At The American Conservative, Barbara Slavin, director and non-resident senior fellow of the Future of Iran Initiative at the Atlantic Council, adroitly puts the Trump administration’s recent actions regarding Iran into perspective. Slavin writes (abridged):
Pulling back from the brink of a military strike on Iran last week, President Donald Trump announced yet more sanctions on Monday as punishment for the Islamic Republic’s downing of an expensive American drone.
Sanctions—and tariffs—have become the non-military tools of choice for the Trump administration, which has embarked on “maximum pressure” economic campaigns against at least three other nations—North Korea, Venezuela, and Cuba—with additional sanctions on Russia, a trade war with China, and threats of higher tariffs on goods from Canada, Mexico, Japan, and even the European Union.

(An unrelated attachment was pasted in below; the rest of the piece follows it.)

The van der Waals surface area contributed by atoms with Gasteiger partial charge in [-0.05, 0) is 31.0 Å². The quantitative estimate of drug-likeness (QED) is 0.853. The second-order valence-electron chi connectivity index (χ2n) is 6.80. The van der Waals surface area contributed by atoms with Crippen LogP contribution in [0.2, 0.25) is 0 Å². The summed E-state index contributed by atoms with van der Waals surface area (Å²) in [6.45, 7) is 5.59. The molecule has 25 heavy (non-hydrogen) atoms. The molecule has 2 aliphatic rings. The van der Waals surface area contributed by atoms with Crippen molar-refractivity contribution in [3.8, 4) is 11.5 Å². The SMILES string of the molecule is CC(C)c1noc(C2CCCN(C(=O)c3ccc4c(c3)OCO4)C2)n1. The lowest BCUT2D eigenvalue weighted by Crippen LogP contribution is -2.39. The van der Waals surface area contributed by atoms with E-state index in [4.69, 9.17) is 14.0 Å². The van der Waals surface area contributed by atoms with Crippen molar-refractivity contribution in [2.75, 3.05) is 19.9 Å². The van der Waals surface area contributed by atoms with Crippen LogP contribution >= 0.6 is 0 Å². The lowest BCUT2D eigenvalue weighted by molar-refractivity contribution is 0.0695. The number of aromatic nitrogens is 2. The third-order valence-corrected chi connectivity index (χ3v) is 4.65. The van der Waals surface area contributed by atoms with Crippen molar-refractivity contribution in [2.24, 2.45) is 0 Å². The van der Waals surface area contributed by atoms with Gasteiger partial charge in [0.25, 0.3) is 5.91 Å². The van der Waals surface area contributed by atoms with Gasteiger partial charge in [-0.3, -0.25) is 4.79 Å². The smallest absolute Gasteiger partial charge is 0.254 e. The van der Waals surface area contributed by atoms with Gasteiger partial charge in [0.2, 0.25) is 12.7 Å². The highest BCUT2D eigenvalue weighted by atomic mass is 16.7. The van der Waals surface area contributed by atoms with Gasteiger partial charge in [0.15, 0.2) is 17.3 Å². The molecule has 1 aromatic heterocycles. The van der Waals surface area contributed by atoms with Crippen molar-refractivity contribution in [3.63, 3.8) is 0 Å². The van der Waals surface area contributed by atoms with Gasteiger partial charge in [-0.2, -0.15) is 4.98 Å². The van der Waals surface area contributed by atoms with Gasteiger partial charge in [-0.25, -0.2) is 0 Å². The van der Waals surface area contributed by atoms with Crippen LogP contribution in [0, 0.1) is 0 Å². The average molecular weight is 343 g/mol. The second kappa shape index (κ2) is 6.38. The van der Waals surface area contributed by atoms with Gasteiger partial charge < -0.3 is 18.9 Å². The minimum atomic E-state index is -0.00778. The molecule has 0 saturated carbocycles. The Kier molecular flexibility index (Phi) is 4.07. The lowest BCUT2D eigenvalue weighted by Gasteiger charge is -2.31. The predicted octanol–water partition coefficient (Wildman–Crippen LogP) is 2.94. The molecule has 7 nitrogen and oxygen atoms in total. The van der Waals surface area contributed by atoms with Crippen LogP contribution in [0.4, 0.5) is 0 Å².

So far, these measures have produced no great new “deals.”
The Trump administration has refused to provide practical guidelines to European companies seeking to sell non-sanctioned goods to Iran. U.S. officials are also threatening to sanction the Iranian counterpart to INSTEX, a barter vehicle set up by the European Union for trade with Iran that has yet to become operational.
Repeated studies have shown that sanctions only work when they are truly multilateral—not just the result of the dollar’s dominance of the financial system—and when they have a well-defined goal.
Read more here.